By Mal Warwick
Do not panic. flippantly, capably (as just a absolutely immersed 30 yr veteran and thought-leader can be), Mal Warwick examines the downturn and its influence on charitable giving some time past (the unmarried top research i have encountered), then explains what moderate and made up our minds nonprofits can do to counter the sick effects.
Mal explains what to do, why to do it, whilst to do it, and the way. With the agility of a gymnast, he strikes the reader in the course of the internal workings of the Boston Matrix (which is helping you choose which fundraising actions to chop and which to avoid wasting) ... to a very good, speedy dialogue of junk mail "creativity" and its down part ... to segmentation ... to stepping up your efforts on-line. i would name this a again to fundamentals publication, yet i feel that is deceptive. i believe this can be extra a "back to the fundamentals you've been doing all alongside yet most likely were not, with a ton of recent learn and insights added." Empowering. wonderful. Reassuring. critical (i.e., no longer for the weak). It joins a line of crucial books through Mal Warwick that experience enlightened (and, now might be, helped retailer) numerous nonprofits.
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Extra info for Fundraising When Money Is Tight: A Strategic and Practical Guide to Surviving Tough Times and Thriving in the Future
Now, all of a sudden, through no fault of your own— or of anyone you know—your organization’s income is trending down, or threatening to do so, and prospects for the months ahead are bleak. Perhaps the endowment’s shrinking. Corporate gifts may be drying up. Foundations are pulling back. And even some of your loyal individual donors are giving less, and giving less frequently. Fundraising When Money Is Tight suggests a way forward—an approach to fundraising for nonprofits that promises to maximize your organization’s income in the short term while preserving a foundation for renewed growth once the economic crisis is over.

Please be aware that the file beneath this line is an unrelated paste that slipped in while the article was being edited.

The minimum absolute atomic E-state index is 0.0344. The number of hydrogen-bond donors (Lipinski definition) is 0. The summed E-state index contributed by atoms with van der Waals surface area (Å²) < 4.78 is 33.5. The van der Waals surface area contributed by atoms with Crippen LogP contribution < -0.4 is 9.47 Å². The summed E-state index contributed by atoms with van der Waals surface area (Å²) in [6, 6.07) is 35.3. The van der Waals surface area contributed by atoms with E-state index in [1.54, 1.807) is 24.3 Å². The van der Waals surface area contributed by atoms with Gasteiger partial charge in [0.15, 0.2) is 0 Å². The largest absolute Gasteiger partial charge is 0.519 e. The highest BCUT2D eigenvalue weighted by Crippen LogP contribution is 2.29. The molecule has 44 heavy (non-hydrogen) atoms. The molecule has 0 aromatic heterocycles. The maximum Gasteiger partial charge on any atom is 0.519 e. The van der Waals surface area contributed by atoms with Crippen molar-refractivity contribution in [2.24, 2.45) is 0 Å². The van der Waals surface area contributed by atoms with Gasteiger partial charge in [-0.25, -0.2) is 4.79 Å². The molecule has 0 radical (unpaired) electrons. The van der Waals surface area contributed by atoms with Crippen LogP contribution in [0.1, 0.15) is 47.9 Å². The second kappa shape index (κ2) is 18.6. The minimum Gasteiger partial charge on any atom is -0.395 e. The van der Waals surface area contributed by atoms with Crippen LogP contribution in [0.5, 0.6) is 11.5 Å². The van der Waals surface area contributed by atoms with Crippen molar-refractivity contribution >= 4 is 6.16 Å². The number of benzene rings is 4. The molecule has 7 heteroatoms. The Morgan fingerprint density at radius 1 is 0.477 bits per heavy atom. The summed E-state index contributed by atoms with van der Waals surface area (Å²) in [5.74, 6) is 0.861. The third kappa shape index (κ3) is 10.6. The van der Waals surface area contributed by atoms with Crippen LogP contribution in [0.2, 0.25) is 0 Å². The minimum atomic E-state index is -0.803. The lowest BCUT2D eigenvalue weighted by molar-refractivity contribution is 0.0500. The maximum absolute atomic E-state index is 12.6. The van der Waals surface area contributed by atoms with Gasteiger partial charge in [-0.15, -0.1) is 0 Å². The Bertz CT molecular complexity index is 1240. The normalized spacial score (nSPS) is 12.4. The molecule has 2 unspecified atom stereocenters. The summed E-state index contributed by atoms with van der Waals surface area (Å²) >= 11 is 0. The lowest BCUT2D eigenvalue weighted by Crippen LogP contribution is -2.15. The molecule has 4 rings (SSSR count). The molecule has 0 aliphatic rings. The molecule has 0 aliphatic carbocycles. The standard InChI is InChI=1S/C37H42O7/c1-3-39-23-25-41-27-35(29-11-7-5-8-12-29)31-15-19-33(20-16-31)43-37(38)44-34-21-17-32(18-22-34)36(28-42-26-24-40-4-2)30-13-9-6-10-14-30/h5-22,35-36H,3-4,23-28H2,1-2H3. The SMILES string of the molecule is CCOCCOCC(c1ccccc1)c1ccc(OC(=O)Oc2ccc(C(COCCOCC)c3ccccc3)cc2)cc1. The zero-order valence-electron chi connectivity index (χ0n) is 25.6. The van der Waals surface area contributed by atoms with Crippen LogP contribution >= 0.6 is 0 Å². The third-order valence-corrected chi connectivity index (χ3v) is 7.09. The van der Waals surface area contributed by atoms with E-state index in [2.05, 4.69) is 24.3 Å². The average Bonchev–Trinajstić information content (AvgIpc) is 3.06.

But don’t take that cautionary news as cause for panic. It would be a mistake to assume that the bottom will drop out just because you’re feeling (or fearing) some effects now. 9 FUNDRAISING WHEN MONEY IS TIGHT Corporate contributions also tend to shrink as corporate profits decline, and more quickly than at many foundations, although the impact of a poor economy affects different companies in very different ways. Many companies manage to stay profitable through cost cutting even in a down economy.
5 million nonprofit organizations in the United States and 10 million worldwide. Even if you apply a more restrictive definition and count only active, functioning nonprofits with paid staff managing programs dedicated to legitimate educational and charitable purposes, there are tens, perhaps hundreds, of thousands. No straightforward prescription could possibly cure all their financial ills. However, the path I describe should minimize the short-run damage and maximize the long-term potential for nonprofits that have already achieved a high enough degree of diversification in their development programs that they’re no longer heavily dependent on one or a handful of donors.